A small selection of the many bottles collected by bartender and, sake and wine Sommelier, Frank Cisneros.

Food

A glimpse into Japanese-style cocktail bars in the U.S. you’ll want to visit

Learn about the style that is turning the bartending experience into a ceremony.

One way to better understand Japanese bartending is to think about traditional tea ceremonies. In both experiences everything is calculated, from the ingredients and the movements to the preparation times. They are rituals based on calmness and elegance. In the end, it’s almost like a great stage production that reaches its peak when the drink reaches the hands of the customer. “It’s a transformative experience,” explains Frank Cisneros, consultant and bartender at Uchu, a Japanese restaurant in New York that has just received its first Michelin star. “The drink is not that important; the key is the whole experience.”

Bar Uchu cocktail©@otsukarebiiru
Seasonal cocktail by Frank Cisneros, consultan and bartender at Bar Uchu, in New York.

Behind this bartending style is an attitude: omotenashi. This term refers to hospitality and is the reasoning behind everything that involves customer service in Japan, be it in one of the most important tech companies in the world or in a bar. “It’s practically part of the Japanese culture’s DNA. They’re taught from a young age that they have to be extremely helpful. It’s a search for constant improvement in attention and service,” explains Frank. “This is seen in all industries, it’s a mentality that goes way beyond what we’re used to—the idea that the client is always right.”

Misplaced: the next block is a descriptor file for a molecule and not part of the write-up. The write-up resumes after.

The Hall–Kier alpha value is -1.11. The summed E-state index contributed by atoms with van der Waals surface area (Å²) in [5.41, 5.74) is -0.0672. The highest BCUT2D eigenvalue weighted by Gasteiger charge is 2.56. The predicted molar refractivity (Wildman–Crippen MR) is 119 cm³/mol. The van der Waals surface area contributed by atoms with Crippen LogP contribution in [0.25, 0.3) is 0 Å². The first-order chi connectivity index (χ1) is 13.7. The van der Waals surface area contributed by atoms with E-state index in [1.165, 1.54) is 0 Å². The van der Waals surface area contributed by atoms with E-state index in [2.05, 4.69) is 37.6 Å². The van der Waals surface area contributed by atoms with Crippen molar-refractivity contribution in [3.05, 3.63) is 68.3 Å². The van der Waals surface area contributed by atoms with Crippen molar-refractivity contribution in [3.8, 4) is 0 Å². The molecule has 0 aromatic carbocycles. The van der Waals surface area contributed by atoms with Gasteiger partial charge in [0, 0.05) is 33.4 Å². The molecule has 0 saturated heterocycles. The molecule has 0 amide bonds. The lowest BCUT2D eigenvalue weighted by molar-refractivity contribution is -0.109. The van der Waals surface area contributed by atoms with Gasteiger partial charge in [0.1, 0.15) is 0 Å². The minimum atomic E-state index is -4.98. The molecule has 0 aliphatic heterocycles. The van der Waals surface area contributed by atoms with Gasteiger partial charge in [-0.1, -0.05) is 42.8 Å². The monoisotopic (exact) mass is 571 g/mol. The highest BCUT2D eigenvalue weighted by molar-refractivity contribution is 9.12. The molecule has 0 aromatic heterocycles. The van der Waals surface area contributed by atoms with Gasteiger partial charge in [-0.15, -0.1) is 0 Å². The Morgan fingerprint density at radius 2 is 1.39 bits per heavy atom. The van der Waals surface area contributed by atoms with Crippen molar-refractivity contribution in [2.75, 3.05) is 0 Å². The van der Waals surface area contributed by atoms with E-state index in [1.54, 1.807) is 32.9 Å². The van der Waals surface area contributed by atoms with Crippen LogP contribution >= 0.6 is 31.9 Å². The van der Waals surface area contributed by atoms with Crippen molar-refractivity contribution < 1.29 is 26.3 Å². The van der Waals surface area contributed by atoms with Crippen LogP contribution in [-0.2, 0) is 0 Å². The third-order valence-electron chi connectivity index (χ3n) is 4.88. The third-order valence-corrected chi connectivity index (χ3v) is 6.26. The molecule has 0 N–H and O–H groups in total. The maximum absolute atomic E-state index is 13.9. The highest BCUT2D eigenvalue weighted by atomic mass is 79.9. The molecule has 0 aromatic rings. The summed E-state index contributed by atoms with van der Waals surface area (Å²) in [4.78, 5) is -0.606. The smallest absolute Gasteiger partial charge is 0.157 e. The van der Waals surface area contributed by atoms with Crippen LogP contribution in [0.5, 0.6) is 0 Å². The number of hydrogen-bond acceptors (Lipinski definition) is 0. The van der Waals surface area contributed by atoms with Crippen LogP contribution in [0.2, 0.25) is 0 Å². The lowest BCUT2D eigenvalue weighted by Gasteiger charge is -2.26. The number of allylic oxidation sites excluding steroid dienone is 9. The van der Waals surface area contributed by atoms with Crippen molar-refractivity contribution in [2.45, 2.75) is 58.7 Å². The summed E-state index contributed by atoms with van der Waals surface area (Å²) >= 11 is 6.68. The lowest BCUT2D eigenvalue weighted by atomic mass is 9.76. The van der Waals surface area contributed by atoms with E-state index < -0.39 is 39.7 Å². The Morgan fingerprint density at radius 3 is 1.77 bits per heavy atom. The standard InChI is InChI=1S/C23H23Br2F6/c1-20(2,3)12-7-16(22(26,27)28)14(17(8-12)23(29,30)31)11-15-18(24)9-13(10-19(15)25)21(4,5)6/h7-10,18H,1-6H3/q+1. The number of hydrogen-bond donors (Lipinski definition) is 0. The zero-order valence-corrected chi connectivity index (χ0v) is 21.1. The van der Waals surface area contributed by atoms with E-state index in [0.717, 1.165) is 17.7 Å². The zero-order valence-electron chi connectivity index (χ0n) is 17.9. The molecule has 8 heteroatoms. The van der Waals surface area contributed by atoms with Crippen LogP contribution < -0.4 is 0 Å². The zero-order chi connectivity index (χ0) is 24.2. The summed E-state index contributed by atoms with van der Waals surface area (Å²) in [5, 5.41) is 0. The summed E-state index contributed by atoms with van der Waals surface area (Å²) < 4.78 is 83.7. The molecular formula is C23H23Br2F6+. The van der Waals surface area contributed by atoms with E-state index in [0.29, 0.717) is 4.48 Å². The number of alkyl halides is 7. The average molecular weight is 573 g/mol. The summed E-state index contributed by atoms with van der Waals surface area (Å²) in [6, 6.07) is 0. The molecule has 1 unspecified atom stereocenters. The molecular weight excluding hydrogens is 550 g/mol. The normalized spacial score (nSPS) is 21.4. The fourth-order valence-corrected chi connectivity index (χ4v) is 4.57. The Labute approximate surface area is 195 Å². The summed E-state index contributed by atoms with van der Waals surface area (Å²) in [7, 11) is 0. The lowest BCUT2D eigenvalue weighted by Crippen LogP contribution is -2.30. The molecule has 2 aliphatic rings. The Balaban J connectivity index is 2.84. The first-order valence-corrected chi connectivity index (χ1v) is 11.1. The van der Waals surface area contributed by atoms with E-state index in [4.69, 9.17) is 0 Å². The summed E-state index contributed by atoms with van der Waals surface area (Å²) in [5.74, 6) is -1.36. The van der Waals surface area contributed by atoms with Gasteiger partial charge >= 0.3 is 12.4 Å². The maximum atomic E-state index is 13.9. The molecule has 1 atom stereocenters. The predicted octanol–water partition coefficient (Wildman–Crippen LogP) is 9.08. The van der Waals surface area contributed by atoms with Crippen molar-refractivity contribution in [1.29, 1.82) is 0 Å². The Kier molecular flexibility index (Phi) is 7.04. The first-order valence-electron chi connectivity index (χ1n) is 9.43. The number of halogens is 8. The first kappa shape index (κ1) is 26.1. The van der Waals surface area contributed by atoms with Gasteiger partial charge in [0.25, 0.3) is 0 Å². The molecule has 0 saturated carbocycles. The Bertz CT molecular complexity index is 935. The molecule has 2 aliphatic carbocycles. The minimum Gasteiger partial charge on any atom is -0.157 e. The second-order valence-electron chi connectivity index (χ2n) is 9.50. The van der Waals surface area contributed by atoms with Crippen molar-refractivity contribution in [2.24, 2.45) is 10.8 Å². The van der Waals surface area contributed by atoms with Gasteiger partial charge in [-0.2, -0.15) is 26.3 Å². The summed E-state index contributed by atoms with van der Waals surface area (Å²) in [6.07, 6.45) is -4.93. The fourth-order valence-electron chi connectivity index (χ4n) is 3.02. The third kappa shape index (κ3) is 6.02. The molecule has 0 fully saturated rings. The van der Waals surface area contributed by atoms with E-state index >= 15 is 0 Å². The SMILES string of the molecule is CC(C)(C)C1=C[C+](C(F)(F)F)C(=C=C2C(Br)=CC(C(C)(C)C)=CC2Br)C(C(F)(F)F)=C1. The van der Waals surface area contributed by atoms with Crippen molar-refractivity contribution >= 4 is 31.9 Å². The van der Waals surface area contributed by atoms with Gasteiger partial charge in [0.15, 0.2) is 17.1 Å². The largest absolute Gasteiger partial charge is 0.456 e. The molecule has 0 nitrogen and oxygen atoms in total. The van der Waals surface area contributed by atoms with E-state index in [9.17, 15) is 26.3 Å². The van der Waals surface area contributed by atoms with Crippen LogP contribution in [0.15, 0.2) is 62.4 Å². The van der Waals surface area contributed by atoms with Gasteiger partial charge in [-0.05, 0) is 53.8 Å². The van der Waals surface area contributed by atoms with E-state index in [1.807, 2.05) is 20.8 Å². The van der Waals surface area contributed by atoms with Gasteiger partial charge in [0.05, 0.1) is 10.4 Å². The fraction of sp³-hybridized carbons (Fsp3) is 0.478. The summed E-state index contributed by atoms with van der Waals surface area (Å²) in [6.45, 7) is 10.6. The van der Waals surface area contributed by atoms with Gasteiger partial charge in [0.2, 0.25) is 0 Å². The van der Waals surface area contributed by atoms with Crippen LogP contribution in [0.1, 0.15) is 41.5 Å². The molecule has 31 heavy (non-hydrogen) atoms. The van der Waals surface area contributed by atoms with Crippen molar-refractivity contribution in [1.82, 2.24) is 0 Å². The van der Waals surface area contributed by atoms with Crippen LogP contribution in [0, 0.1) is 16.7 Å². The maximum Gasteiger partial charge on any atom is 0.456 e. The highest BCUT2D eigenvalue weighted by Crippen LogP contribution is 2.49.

But what makes this cocktail style so different? Something key, according to Frank, is the almost obsessive attention to detail. “There are many details that when seen alone go unnoticed, but when put together create a unique experience.” These details include the quality of the ingredients, the way in which the ice is carved, and the silence and elegance that go hand in hand. But even if one wanted to recreate the experience that is found in Japan, we must bear in mind that we’re talking about very different markets. “I incorporate elegance, calmness, omotenashi, and care for details. But what happens in Japan is very difficult to fully export,” says Frank, who in his work as a consultant has helped several places bring together the best of these two worlds, emphasizing the customer experience and almost obsessive care for details. Luckily, you won’t have to travel to Japan to get the full experience. Below you’ll find three options for Japanese-style bartending here in the States.

Azabu Miami Beach—MIAMI

This restaurant offers omotenashi for those who seek a unique experience.

azabu miami beach drink©azabumiami
Azabu Miami has a delicious Haru Cocktail available

KaraSu—NEW YORK

Although this cocktail bar and restaurant in Brooklyn is hard to find (you go through another restaurant to get to it), it’s worth the effort for its varied menu and great selection of Japanese whiskeys and sakes.

Restaurant KaraSu, in Brooklyn, New York.©@karasubk
A couple of Japanese cocktails at KaraSu, in Brooklyn, New York.

Jackalope Bar—L.A.

This speakeasy specializing in Japanese whiskeys combines the best of American and Japanese bartending. Its customer service is unparalleled.

 Jackalope Bar, in Los Angeles.©@bar_jackalope
A Japanese whisky from Jackalope Bar, in Los Angeles, an eighteen-seat Japanese whiskey speakeasy.